Weston GO Station

From Wikipedia, the free encyclopedia
Jump to: navigation, search
Weston GO Station P6143048.jpg
UP Express and GO Train platforms
Location 1865 Weston Road[1]
Toronto, Ontario
Coordinates 43°42′02″N 79°30′50″W / 43.70056°N 79.51389°W / 43.70056; -79.51389Coordinates: 43°42′02″N 79°30′50″W / 43.70056°N 79.51389°W / 43.70056; -79.51389
Owned by Metrolinx
Platforms 1 side and 1 island platform
Tracks 3
Connections BSicon BUS1.svg TTC buses
Parking 144 (+110 owned by City of Toronto)
Disabled access Yes
Other information
Station code GO Transit: WSGO
Fare zone 04
Opened 1974
Rebuilt 2015
Preceding station   GO Transit logo.svg GO Transit   Following station
toward Kitchener
Union Pearson Express
UP Express

Weston GO Station is a train station in Toronto, Ontario, serving the GO Transit Kitchener line and the Union Pearson Express.[1] It is located on the south side of Lawrence Avenue West, just east of Weston Road,[1] in the neighbourhood of Weston.


Planned track and platform configuration. As of 2016, track and platform 1 have not yet been installed

Weston station consists of three tracks served by one side and one island platform, and a fourth track and side platform are planned on the north side of station. Each platform has two sections: UP Express trains stop at high-level platforms at the west end of the station, while Kitchener Line trains stop at low-level platforms at the east end of the station. In addition to the Metrolinx-owned passenger rail tracks, the double-tracked Canadian Pacific MacTier Subdivision passes along the north edge of the station.

The station is fully accessible, with pedestrian entrances from Weston Road and Lawrence Avenue and a pedestrian bridge across Lawrence Avenue. The station parking lot has a capacity of 144 cars and it includes a kiss and ride passenger drop off area.[2] An additional 110-space parking lot north of John Street, is owned by the City of Toronto but leased by GO Transit.[1]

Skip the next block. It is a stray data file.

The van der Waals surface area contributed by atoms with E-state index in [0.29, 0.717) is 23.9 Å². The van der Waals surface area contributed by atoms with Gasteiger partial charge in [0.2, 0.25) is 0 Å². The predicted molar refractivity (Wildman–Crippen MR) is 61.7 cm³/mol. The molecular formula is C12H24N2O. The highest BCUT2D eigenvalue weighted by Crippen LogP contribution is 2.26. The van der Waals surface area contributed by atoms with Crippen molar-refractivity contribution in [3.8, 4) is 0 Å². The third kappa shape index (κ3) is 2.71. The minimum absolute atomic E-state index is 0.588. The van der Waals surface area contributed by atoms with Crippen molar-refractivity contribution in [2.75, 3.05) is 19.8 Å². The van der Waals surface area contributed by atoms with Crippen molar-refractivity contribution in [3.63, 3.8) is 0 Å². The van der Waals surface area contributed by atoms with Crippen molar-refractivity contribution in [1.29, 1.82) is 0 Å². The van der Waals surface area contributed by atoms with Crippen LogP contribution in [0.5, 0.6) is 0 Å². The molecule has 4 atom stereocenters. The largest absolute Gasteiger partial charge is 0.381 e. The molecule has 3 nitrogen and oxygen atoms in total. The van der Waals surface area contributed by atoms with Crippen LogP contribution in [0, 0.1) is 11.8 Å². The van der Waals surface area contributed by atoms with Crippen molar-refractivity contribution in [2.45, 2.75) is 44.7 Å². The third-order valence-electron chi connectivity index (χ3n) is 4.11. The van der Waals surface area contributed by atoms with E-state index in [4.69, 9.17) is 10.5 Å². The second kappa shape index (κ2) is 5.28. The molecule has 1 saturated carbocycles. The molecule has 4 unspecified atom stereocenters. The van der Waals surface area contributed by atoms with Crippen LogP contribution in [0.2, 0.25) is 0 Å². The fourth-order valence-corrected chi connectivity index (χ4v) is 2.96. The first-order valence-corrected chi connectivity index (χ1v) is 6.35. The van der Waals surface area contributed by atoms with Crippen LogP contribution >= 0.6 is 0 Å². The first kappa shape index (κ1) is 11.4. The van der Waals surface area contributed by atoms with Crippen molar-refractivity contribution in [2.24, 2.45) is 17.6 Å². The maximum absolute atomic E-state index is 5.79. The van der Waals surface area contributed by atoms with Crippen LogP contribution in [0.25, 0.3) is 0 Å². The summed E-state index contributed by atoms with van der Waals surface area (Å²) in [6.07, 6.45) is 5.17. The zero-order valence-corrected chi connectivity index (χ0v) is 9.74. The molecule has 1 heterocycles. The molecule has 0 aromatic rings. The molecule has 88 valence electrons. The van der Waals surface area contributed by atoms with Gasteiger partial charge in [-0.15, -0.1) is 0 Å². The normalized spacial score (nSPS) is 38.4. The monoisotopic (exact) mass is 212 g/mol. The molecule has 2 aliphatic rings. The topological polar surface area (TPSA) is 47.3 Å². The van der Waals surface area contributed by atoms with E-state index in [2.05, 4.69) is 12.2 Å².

A new pedestrian bridge opened in late October 2016[3] providing a means to cross Lawrence Avenue without having to walk over to either Weston Road or Ralph Street.


Early stations[edit]

The first stations at this location were the Weston Stations of the Canadian National Railway (CNR) and Canadian Pacific Railway (CPR). The CNR station was built in 1856 by the Grand Trunk Railway (GTR)[4][5] which was absorbed by the CNR in 1923. The Toronto, Grey and Bruce Railway (TG&BR) went into service in 1871 on narrow gauge rail, which had been converted to standard gauge track by 1883, and became part of the CPR in 1884.[6]

A Tim Hortons store on the south side of Lawrence Avenue West, east of the tracks, pays homage to the old station with a replica "Weston" station sign on the roof.

First GO Station[edit]

First GO Station platform

The first Weston GO Station opened in 1974 and stretched north from Lawrence Avenue to John Street. It consisted of a single track and platform accessed via a staircase and entrance from Lawrence Avenue west of the railway overpass. The station was demolished in 2013 following the opening of the new GO station.

Current GO Station[edit]